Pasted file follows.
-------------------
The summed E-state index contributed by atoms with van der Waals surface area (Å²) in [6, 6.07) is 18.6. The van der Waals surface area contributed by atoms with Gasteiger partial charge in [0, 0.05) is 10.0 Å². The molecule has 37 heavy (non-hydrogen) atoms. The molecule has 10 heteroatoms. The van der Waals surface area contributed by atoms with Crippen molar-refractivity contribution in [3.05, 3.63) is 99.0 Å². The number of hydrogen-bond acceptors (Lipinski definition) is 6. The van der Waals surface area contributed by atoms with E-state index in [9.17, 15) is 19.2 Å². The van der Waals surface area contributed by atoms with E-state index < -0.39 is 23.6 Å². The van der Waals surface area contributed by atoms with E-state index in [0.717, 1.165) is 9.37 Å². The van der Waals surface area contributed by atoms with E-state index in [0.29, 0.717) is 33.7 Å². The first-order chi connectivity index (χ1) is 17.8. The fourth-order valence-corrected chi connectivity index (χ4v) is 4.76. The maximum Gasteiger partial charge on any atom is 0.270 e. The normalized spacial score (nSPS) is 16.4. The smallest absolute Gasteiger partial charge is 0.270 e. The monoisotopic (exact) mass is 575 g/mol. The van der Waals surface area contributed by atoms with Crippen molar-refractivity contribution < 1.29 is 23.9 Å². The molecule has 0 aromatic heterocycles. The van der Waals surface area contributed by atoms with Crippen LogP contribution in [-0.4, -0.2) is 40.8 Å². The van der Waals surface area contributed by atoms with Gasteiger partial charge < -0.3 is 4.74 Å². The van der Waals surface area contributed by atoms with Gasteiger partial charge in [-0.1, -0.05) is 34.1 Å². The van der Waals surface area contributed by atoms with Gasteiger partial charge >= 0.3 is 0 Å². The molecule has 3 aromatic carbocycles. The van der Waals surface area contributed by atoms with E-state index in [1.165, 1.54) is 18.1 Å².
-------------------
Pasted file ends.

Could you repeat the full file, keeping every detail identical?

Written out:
The summed E-state index contributed by atoms with van der Waals surface area (Å²) in [6, 6.07) is 18.6. The van der Waals surface area contributed by atoms with Gasteiger partial charge in [0, 0.05) is 10.0 Å². The molecule has 37 heavy (non-hydrogen) atoms. The molecule has 10 heteroatoms. The van der Waals surface area contributed by atoms with Crippen molar-refractivity contribution in [3.05, 3.63) is 99.0 Å². The number of hydrogen-bond acceptors (Lipinski definition) is 6. The van der Waals surface area contributed by atoms with E-state index in [9.17, 15) is 19.2 Å². The van der Waals surface area contributed by atoms with E-state index < -0.39 is 23.6 Å². The van der Waals surface area contributed by atoms with E-state index in [0.717, 1.165) is 9.37 Å². The van der Waals surface area contributed by atoms with E-state index in [0.29, 0.717) is 33.7 Å². The first-order chi connectivity index (χ1) is 17.8. The fourth-order valence-corrected chi connectivity index (χ4v) is 4.76. The maximum Gasteiger partial charge on any atom is 0.270 e. The normalized spacial score (nSPS) is 16.4. The smallest absolute Gasteiger partial charge is 0.270 e. The monoisotopic (exact) mass is 575 g/mol. The van der Waals surface area contributed by atoms with Crippen molar-refractivity contribution < 1.29 is 23.9 Å². The molecule has 0 aromatic heterocycles. The van der Waals surface area contributed by atoms with Crippen LogP contribution in [-0.4, -0.2) is 40.8 Å². The van der Waals surface area contributed by atoms with Gasteiger partial charge < -0.3 is 4.74 Å². The van der Waals surface area contributed by atoms with Gasteiger partial charge in [-0.1, -0.05) is 34.1 Å². The van der Waals surface area contributed by atoms with Gasteiger partial charge >= 0.3 is 0 Å². The molecule has 3 aromatic carbocycles. The van der Waals surface area contributed by atoms with E-state index in [1.165, 1.54) is 18.1 Å².